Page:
German and Indian researchers unite to fight diseases
Joint health research: alliance wants to speed up the transfer of research findings to a medical application.
To enable research findings to be used for the treatment of patients more quickly: this is the main aim of an agreement which German and Indian scientists have now concluded in New Delhi. The Helmholtz Association and the Indian Council of Medical Research (ICMR) want to set up joint projects which combine basic and clinical research and thus advance the fight against infections and other diseases. The Federal Chancellor Angela Merkel, Professor Annette Schavan, Federal Minister for Education and Research, and the Indian Prime Minister, Manmohan Singh, were present when representatives of both research organisations today signed the cooperation agreement. The meeting formed part of the German-Indian government consultations.
By putting their signatures to the document Professor Dirk Heinz, Scientific Director of the Helmholtz Centre for Infection Research (HZI), and Professor Vishwa Mohan Katoch, Secretary of the Indian Ministry of Health, extended a collaboration whose foundation had been laid several years earlier with numerous joint projects.
Further research projects, exchange programmes and workshops will now enable a more intense and sustainable transfer of knowledge. “The joint research will concentrate on the development of new anti-infectives, vaccines and diagnostic methods,” explains Professor Heinz. The scientists want to undertake detailed investigations into streptococci infections and hepatitis C, among other things. The joint research will also focus on cancer and other serious illnesses in addition to its work on infections.
The partners have particularly high expectations of the expansion of the translational research: the translation, i.e. the rapid transfer of findings from basic research into hospitals, allows new discoveries to reach the application stage much faster. “In both Germany and India there is a great deal of interest in translational research,” says Professor Gursharan Singh Chhatwal from the HZI, who has co-organised many German-Indian cooperation projects in infection research. “The memorandum is intended to strengthen our joint translation endeavours.”
The foundation stone for joint German-Indian research was laid back in 1974 with a science and technology agreement between the two countries. In 2006, the HZI teamed up with the Medical University of Hanover (MHH) and the ICMR to found a virtual Centre for Infection Research. The cooperation agreement has been regularly expanded ever since.
The successes of the German-Indian research can be seen with streptococci infections, for example. These bacteria attack the skin, cause scarlet fever and tonsillitis. Every year, 900 million people worldwide are infected with the pathogens. 150 different streptococci strains are known - three percent of them can cause rheumatic fever, a serious heart disease in children.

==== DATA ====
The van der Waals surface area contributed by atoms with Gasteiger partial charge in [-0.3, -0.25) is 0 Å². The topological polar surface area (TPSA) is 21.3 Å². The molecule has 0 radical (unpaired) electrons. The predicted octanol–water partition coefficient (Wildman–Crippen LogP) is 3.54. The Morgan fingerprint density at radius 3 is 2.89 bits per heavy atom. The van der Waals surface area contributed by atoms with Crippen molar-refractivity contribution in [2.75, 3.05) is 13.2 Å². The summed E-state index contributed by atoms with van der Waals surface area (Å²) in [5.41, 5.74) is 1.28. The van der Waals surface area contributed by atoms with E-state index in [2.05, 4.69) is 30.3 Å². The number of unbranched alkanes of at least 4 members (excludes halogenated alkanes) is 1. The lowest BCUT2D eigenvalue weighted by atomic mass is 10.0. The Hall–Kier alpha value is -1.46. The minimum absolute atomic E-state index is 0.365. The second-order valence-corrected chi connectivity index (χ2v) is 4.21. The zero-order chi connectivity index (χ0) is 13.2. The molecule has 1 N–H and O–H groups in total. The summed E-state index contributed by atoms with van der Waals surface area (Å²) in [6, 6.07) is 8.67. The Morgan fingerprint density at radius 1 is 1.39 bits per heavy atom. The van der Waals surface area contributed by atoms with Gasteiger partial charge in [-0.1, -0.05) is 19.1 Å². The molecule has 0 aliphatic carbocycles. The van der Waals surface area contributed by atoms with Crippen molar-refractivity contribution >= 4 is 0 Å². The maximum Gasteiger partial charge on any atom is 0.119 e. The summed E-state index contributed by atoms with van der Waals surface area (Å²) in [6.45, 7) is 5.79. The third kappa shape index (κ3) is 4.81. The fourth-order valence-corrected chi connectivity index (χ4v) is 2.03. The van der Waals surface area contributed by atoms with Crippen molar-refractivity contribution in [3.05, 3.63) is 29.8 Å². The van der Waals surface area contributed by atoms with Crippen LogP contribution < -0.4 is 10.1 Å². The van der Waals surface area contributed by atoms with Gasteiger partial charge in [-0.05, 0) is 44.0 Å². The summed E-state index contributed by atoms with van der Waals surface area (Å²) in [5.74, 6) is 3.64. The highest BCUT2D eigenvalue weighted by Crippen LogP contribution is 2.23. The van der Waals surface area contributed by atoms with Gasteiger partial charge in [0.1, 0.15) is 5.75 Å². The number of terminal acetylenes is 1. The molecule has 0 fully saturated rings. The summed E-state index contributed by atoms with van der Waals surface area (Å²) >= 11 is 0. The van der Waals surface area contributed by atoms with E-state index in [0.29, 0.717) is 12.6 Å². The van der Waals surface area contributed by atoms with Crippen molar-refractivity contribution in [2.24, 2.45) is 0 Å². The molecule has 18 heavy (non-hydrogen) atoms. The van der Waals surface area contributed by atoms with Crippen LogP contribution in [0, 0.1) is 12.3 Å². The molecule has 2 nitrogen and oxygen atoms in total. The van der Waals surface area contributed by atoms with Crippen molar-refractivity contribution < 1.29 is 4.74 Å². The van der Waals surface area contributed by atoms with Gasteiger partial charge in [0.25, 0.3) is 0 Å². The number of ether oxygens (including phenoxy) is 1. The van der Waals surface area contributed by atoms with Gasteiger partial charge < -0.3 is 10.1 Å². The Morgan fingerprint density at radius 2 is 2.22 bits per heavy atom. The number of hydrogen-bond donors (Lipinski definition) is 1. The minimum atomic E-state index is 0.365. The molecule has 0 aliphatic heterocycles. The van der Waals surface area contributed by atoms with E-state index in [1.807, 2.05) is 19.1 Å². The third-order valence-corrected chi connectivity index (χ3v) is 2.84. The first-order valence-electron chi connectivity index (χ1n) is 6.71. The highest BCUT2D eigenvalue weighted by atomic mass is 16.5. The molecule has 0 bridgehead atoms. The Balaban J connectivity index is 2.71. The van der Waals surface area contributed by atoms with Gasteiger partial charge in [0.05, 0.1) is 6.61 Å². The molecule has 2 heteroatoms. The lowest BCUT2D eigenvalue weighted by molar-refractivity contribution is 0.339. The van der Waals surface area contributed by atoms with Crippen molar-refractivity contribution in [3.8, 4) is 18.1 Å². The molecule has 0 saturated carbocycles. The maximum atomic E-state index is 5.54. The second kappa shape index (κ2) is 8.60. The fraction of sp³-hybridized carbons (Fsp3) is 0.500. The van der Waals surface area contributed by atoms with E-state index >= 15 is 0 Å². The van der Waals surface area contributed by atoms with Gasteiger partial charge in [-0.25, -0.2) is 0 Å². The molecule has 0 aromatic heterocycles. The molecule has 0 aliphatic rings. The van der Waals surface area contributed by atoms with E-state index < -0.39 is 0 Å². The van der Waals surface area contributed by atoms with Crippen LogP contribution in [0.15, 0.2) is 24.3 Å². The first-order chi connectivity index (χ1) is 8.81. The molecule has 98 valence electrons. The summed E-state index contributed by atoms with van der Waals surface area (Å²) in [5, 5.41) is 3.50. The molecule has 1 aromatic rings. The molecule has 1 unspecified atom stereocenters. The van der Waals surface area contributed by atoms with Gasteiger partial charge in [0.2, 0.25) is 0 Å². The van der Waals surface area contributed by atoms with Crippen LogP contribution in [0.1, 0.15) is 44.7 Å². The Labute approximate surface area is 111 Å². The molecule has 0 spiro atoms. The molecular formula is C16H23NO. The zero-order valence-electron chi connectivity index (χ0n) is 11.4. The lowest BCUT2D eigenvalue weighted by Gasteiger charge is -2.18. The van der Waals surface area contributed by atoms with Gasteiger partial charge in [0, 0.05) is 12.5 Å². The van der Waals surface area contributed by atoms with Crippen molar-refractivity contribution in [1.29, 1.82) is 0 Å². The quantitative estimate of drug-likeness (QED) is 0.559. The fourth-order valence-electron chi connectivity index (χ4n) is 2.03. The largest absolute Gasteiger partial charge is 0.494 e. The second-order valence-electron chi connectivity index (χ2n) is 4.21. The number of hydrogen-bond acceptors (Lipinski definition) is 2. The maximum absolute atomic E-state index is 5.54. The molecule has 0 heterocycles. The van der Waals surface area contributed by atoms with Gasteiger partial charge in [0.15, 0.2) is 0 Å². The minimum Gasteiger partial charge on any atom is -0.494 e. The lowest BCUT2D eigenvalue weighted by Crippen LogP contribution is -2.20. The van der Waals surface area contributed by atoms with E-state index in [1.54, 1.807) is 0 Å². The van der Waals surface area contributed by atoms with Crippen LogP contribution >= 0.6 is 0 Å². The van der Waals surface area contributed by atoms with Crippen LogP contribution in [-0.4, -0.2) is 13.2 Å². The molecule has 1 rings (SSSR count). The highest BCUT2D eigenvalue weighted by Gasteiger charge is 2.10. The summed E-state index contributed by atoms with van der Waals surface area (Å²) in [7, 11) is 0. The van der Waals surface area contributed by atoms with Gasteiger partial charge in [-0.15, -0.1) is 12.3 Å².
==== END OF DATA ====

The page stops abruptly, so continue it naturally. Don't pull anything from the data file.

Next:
In India, six million children suffer from this disease. The large numbers make comprehensive and controlled medical treatment impossible “The dangerous strains were previously unknown. We can now identify them and are just developing a test for them,” says Professor Gursharan Singh Chhatwal from the HZI. “This test narrows down the number of those concerned significantly. It is therefore possible to treat and monitor all of them with penicillin.”
The parties to the agreement will set out further details and the funding of the planned German-Indian projects this year, and the implementation will begin next year.
The Helmholtz Centre for Infection Research:
Scientists at the Helmholtz Centre for Infection Research investigate the mechanisms of infections and how they can be fought. Why do bacteria and viruses become pathogens: understanding this will provide the key for the development of new medicines and vaccines. The Helmholtz Centre for Infection Research (HZI) in Braunschweig is a research institution in the Helmholtz Association of German Research Centres funded jointly by the Federal Republic of Germany and the Federal State of Lower Saxony. The Centre’s task is to undertake biomedical research in the field of infection biology and its clinical application and implementation in practice.
The Indian Council of Medical Research:
The Indian Council of Medical Research (ICMR) manages all the medical research in India. It is responsible for 27 institutes for health research with some 15,000 scientists overall. Apart from supervising the health systems the ICMR also awards research funds.
The Helmholtz Association:
The Helmholtz Association makes its contribution to solving major and urgent challenges faced by society, science and industry by undertaking top-flight scientific research in six research areas: energy, earth and environment, health, key technologies, structure of matter, aeronautics, space and transport. The Helmholtz Association is the largest science organisation in Germany with over 31,000 staff in 17 research centres and an annual budget of around EUR 3.3 billion. Its work follows the tradition of the great natural scientist Hermann von Helmholtz (1821-1894).